|Source Sareen Akarjalian|
"One night, while parked in Simon's Sunbeam Alpine in Queens with nothing to do and listening to the radio, the disk jockey played their new single, "The Sounds of Silence," and announced that it was the Number 1 song in the country. Garfunkel reportedly turned to Simon and said, "those guys must be having so much fun!"' (story source here).
"Those guys must be having so much fun!" said Art Garfunkel to Paul Simon about themselves. I saw this sentence originally somewhere on television and it never left my mind and am glad I found it again today. I knew it must have been somewhere on the internet. To me it represents everything about the projected selves we live in. This, as the wonderful comic by Sareen Akarjalian proves it above has only been amplified by social media. No, fear not, a sociological article about the make-believe on the social media, you can find that elsewhere. But it baffles me to see the length at which people go to appear to have a good life. When, in my teens, I heard a neighbor describe ours as "la famille ideale" (the ideal family), I was sort of bewildered. In my lexicon ours was far from "ideal" on day to day basis, but like everything I do not understand, it was kept in my mind for future investigation.
Now I get it, between a lawyer, a medical doctor and a engineer, a perfect housewife and a government bureaucrat living what seemed like the middle class Lebanese dream, we must have appeared "ideal" to the neighbor. Consciously or unconsciously, this is the image we seemed to be projecting.
And if we are not consciously doing it, society has means to condition us. When we went back from the Christmas vacation (I must have been 8) the schoolyard supervisor, a lovely elderly woman, asked me what I got for Christmas as we stood in line, I innocently answered what it was - her reflex was an immediate "seulement!" (only that!). Naturally, I got embarrassed and kept replaying the conversation in my mind to understand what caused her reaction to be surprised and disappointed at once. In retrospect I can understand it is about a flaw in her projection towards me and my life; she assumed something about my lifestyle which my honest answer did not conform to.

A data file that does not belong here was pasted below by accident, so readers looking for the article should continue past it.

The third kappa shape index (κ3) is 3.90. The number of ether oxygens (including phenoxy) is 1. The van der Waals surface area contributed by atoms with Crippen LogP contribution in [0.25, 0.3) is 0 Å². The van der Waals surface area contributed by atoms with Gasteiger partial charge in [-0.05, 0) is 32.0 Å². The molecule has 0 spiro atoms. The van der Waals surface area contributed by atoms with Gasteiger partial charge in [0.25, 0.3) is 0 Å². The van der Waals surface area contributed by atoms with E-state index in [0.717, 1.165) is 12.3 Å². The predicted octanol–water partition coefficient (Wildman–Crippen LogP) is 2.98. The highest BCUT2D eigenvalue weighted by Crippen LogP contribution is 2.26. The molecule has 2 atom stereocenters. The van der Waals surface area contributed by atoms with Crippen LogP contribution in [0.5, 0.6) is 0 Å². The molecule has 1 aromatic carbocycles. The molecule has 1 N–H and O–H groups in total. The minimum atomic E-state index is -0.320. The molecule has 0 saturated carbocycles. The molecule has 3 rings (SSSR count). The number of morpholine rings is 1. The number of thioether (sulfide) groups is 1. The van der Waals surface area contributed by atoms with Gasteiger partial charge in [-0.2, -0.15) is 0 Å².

Such incidents teach us to better lie, to be a better part of the social acceptance, and some of us - years later - try to decode the origin of the lie when others go further and further into it. Everything from camera-ready behavior (the blogger whom I met by accident at a restaurant was - judging from her expression - bored of her lunch and her company but when one of her friends took out her selfie stick she flashed a major smile which disappeared as soon as the shot was taken), to grappling for invites to such and such place or event (a major news anchor twisted his brother's arm to get invited to the lunch thrown when Carlos Slim - one of the world's richest men - visited Lebanon, I doubt Mr. Slim remembers either of the two!) to any other social status symbol or conspicuous consumption behavior (Thornton Veblen's social theory about spending to impress others, "yiiiiiiiiiiii istez, inta btekod el autobus?" - "oh! sir! You take the bus?" a question I get asked with a social stigma when I reveal how I got to my appointments, which readily confirms how breaking the expected social code assigned to you created a panic in your social audience).
The title of this post comes from a mix of Jean-Jacques Goldman's song "La Vie Par Procuration" (a life by proxy) and the international Edith Piaf hit "la vie en rose" (a life in pink), a mix of harsh reality and dreaminess at once, as long as the mask doesn't crack, then honor is safe and the show goes on.